34. 34. Definitions References to appendix A and appendix B have been combined and are reflected in the glossary of terms below: Base Indicators: These eight local labour market indicators are Labour Market Challenges: A challenge refers to the possibility that Total employment and Sector Employment, Employment in Small there is an imbalance in demand and supply of labour [including and Medium Enterprises, Number of Employers, Industrial Structure skills, occupation and education]. A challenge by its very nature offers of Employers, Population Dynamics, Migration, Occupation and both a “problem” and an “opportunity”. An unemployed or under- Education. employed worker is a wasted resource and a problem. However, that worker’s potential is also an opportunity to be deployed elsewhere. Base Profile: The Base Profile consists of the Base Indicators and the Ontario Contextual Data. Local: Local refers to the CD or CMA or the area of the Local Board as relevant in the particular context. Business Pattern Data: The Canadian Business Patterns database provided by Statistics Canada identifies the number of business Local Knowledge or Intelligence: Local knowledge refers to establishments (employers) within a Census Division (CD). The information, not impressions or perspectives without benefit of database also identifies the number of employers by detailed industry support, received from local business groups, educational institutions, and for nine different employee size ranges. Canadian Business economic development bodies, key sector informants, service Pattern data is available every six months (June and December) with providers and community leaders. an approximate five week time lag for release. Mobility: Mobility refers to the movement of a worker from one Census Division (CD): A Census Division is a group of neighbouring employer to another, from one industry to another, from one skill to municipalities joined together for the purposes of regional planning. another or to one location from another. Census Division is the general term for provincially legislated areas NAICS: The North American Industry Classification System [NAICS] such as county and regional districts. is the system used by the statistical agencies of Canada, the United Census Metropolitan Area (CMA): A Census Metropolitan Area is a States and Mexico to classify business establishments for the purpose large urban area (known as urban core) together with adjacent urban of collecting, analyzing, and publishing statistical data related to the and rural areas (known as urban and rural fringe) that have a high economy. degree of social and economic integration with the urban core. A NOC: The National Occupational Classification [NOC[was developed CMA has an urban core population of at least 100,000. by Human Resources Skills Development Canada in collaboration Economic Region (ER): Statistics Canada defines an Economic with Statistics Canada to describe in a consistent framework the work Region as a geographic unit generally composed of several Census done by Canadians. Divisions within a province. Economic Regions enable reliable labour Net Employment Rate: The Net Employment Rate shows the net force estimates for areas that too small on their own, so they are change in employment as a proportion of total employment at the grouped with a neighbouring region(s). beginning of the identified period (i.e. 2001). Employment: The employment numbers in the Base Profile refer to Private Sector Employer: Private sector employers refers to any total employment, including full and part time. employer that is a legal private corporation, a partnership or sole Generation Loss Ratio: The Generation Loss Ratio shows the proprietorship. number of jobs created for every 100 jobs lost. Public Sector Employment: A public sector employer refers to a Industrial Sectors: The industrial sectors described refers to the government agency or owned entity and strongly affected by public classification into which all economic activity is placed. See NAICS policy. For our purposes, it refers to the following sectors postal below. services [491], monetary authorities [521], educational services [611], ambulatory health care [621], hospitals [622], nursing/residential care Job Generation Rate: The Job Generation Rate shows the number of [623], social assistance [624] and public administration [913, 914 and jobs created as a proportion of total employment at the beginning of 919]. the period identified (i.e. 2001). Research: For our purposes, after the Base Indicators have been Job Loss Rate: The Job Loss Rate shows the number of jobs lost as investigated with the aid of the Challenge Questions, further research a proportion of total employment at the beginning of the defined areas or questions may have been identified. Such further research period (i.e. 2001). might use primary data [collected directly by the researcher] or use Labour Force Survey [LFS]: The Labour Force Survey is the primary secondary data [collected by Statistics Canada or other statistical source of employment data for Canada, the provinces, economic agency]. regions and major urban areas [Census Metropolitan Areas – CMA]. Small and Medium Enterprise (SME): Small and Medium Employers It is generated by a statistically representative sample of Canadian are those that employ 99 workers or less. households and is generated every month. Taxfiler: Statistics Canada, Small Area and Administrative Data Labour Market Adjustment: Labour market adjustment refers to the Division (Taxfiler) generates a wealth of socio-economic and response of the labour market to changes in the demand for or supply demographic data derived from personal income tax returns of labour. Successful adjustment implies that workers are moving submitted each year by Canadians. Data is usually available about 18 from areas of declining demand to those of increasing demand. months after the year in question. Unsuccessful adjustment suggests that workers are unable to find new employment opportunities and/or that employers are unable to meet their needs for labour.pg 31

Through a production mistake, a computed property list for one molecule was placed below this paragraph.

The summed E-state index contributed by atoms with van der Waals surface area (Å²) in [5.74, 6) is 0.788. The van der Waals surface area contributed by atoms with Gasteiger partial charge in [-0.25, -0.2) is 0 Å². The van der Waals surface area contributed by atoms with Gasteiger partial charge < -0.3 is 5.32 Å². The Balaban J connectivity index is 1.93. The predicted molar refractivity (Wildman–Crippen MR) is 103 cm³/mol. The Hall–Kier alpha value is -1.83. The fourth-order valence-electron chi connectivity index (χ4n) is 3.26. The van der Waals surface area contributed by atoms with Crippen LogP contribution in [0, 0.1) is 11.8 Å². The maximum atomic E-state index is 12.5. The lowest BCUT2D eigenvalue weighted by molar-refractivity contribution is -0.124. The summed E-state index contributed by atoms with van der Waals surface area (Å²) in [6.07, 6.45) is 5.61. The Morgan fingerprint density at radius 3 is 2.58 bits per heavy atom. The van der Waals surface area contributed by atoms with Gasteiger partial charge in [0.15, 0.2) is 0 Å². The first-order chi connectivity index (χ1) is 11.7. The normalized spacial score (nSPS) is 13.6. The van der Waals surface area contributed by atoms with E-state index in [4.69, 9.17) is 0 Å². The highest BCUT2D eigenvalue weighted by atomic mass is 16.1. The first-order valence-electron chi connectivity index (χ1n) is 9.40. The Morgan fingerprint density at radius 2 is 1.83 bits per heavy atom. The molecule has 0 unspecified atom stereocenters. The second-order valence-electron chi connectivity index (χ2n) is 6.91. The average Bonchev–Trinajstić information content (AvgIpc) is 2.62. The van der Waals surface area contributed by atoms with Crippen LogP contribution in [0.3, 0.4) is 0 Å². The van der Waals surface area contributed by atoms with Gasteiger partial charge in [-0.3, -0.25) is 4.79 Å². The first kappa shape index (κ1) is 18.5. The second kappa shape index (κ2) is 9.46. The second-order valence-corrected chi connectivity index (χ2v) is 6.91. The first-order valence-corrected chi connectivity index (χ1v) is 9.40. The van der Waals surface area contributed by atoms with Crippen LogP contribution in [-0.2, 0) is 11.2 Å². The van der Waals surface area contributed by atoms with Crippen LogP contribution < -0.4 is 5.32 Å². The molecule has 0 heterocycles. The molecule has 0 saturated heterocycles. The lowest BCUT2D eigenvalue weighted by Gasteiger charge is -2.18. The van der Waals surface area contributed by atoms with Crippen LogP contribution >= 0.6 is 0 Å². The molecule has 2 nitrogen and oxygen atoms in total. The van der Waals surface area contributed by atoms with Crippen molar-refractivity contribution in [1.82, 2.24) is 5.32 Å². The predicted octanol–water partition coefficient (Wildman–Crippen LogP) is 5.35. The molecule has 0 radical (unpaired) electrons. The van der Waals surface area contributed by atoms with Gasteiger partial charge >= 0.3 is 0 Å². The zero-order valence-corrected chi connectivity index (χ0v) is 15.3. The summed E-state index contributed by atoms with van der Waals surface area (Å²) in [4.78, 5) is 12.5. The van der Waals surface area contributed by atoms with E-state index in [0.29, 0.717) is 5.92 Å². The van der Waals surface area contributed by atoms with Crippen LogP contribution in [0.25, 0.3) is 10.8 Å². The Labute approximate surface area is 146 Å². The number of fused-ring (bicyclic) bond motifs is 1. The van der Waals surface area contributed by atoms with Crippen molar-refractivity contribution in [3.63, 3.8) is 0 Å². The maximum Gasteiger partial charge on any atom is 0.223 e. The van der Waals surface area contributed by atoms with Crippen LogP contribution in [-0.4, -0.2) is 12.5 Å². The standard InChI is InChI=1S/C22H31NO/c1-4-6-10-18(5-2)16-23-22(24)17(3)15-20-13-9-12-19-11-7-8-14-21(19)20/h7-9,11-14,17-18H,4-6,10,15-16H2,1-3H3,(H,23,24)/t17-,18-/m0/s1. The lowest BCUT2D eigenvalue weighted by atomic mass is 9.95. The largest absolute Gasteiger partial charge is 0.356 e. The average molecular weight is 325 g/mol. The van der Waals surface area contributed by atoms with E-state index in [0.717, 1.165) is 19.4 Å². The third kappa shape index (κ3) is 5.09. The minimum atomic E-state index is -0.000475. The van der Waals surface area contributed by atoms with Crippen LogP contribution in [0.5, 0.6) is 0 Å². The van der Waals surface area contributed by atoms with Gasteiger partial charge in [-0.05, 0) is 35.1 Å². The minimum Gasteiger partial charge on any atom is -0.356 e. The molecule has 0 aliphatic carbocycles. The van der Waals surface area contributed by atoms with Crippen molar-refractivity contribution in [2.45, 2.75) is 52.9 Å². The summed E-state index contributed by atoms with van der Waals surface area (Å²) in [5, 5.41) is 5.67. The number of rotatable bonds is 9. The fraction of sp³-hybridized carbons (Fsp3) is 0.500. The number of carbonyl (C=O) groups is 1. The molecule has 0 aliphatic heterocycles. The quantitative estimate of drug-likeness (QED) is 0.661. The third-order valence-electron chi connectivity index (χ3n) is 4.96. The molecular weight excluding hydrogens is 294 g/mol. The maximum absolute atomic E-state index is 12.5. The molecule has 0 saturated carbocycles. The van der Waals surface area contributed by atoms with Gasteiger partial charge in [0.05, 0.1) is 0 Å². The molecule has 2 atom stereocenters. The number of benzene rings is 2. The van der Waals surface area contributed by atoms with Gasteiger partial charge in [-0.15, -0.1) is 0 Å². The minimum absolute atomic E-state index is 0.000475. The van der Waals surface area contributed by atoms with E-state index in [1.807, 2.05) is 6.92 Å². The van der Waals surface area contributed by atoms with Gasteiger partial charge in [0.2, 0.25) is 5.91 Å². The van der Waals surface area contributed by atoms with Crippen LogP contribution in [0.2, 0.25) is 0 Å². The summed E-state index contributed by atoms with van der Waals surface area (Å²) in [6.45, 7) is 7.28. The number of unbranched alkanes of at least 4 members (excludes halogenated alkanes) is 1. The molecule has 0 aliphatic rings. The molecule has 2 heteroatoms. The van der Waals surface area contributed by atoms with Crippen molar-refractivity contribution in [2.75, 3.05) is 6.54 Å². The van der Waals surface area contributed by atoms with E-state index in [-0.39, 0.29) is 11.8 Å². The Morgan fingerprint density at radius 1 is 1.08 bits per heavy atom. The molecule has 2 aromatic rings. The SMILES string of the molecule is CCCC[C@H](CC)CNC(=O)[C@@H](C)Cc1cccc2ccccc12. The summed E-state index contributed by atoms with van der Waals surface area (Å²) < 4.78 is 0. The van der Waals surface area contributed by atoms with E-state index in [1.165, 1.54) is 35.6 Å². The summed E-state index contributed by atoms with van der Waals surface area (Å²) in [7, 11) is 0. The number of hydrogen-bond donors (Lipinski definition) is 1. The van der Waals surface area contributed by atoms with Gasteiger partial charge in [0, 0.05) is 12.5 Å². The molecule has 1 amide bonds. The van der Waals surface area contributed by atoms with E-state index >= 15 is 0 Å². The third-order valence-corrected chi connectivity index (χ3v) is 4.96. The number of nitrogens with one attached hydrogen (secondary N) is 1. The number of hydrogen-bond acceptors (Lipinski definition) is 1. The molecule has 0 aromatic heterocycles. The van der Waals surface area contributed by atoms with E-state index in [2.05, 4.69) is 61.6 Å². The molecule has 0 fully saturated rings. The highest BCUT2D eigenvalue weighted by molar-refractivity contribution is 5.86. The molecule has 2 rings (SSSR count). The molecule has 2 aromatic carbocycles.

35. 35. Our Vision“A skilled, adaptable workforce contributing to a vibrant economy” www.workforceplanningboard.org